Teachers’ unions oppose Washington County payroll policy change

Nathan Baker • Sep 7, 2013 at 10:26 PM

The Washington County Board of Education cited state law when approving a policy change removing the option of payroll deductions for union dues, but local teachers view it as another erosion of educators’ rights.

The seemingly simple policy change — removing one line from the district’s “Salary Deductions” policy — narrowly passed by a 4-3 vote Thursday night.

Assistant Director of Schools Bill Flanary said Tennessee School Board Association leaders recommended the change, among others, at a conference he attended last month.

“According to their attorney, it is no longer lawful for the Board of Education to have salary deductions for organizations that conduct political activities,” Flanary told the board before the vote. “It was recommended that we take it out completely so there’s no way we’re in conflict with the law.”

The law the school administrator referenced is known as the Professional Educators Collaborative Conferencing Act of 2011, which removed teachers’ unions’ bargaining powers and gave most of the authority over contracts and pay to district administrators.

The statute expressly forbids “payroll deductions for political activities” from being subject to collaborative conferencing.

“I think we have known all along since we lost bargaining that it was a possibility, but we had no idea it was coming last night,” Washington County Education Association President Lisa Lusk said Friday. “Now all of our membership information is due in Nashville by the first of October, and we’re going to have to do a conversion of that information to make sure it gets there on time.”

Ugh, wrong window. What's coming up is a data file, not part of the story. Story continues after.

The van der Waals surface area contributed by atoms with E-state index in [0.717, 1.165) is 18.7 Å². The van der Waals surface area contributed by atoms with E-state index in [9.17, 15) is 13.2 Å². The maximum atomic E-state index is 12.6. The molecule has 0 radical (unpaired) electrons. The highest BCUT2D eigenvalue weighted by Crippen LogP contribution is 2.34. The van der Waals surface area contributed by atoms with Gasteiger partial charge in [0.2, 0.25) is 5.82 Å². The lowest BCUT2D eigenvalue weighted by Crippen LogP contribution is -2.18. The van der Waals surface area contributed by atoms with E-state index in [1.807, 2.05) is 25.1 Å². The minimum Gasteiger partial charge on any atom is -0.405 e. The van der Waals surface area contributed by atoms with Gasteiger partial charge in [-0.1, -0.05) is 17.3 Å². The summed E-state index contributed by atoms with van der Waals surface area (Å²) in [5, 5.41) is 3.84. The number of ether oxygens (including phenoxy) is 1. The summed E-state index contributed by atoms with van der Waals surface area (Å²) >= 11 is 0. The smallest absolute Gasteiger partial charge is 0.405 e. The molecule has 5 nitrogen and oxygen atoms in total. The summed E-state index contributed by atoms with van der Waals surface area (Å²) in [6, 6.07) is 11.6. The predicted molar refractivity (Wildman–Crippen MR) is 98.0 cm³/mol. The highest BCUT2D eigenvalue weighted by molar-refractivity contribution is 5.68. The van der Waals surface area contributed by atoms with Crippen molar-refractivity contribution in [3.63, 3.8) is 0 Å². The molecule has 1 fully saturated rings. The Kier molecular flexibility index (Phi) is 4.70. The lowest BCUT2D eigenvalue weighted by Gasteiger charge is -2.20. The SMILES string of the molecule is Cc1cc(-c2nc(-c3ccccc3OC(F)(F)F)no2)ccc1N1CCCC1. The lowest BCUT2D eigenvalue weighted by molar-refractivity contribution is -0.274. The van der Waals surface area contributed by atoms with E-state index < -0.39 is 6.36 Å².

Lusk said she was “disappointed” in the board for the hurried passage of the policy change without notification or discussion with the WCEA’s more than 350 members.

“If we had known that it was coming, maybe could have talked about it and found a way to do something different,” she said. “It just seems like it’s been a very difficult time for teachers these past few years.”

Joe Crabtree, president of the Johnson City Education Association, said city school board members have not given any indication that they are considering a similar change, but said state union members have been working to set up alternative methods for paying dues since the passage of the collaborative conferencing law.

“They’ve worked over the past two years to develop a way to get membership dues paid in other ways and spending time preparing for that if it did happen,” he said. “An automatic bank draft has been suggested as an option, and that can follow the same pay dates that we all get paid on to make that easier.”

Crabtree said the TEA and its local affiliates do conduct forms of political activity, but said he opposes any laws or policy changes designed to silence educators.

“The fact of the matter is we are involved in political activity,” he said “They conduct lobbying on a daily basis and distribute information about legislation that affects students, families and teachers. It’s an important piece of what we do.

“My personal opinion is that this the laws passed in the past couple of years are designed in one way another to silence teachers’ voices,” he said. “But when they try it one way, we’re teachers, we will adapt. We’re not going to sit down and be silenced, we’re going to do what’s best for our kids.”

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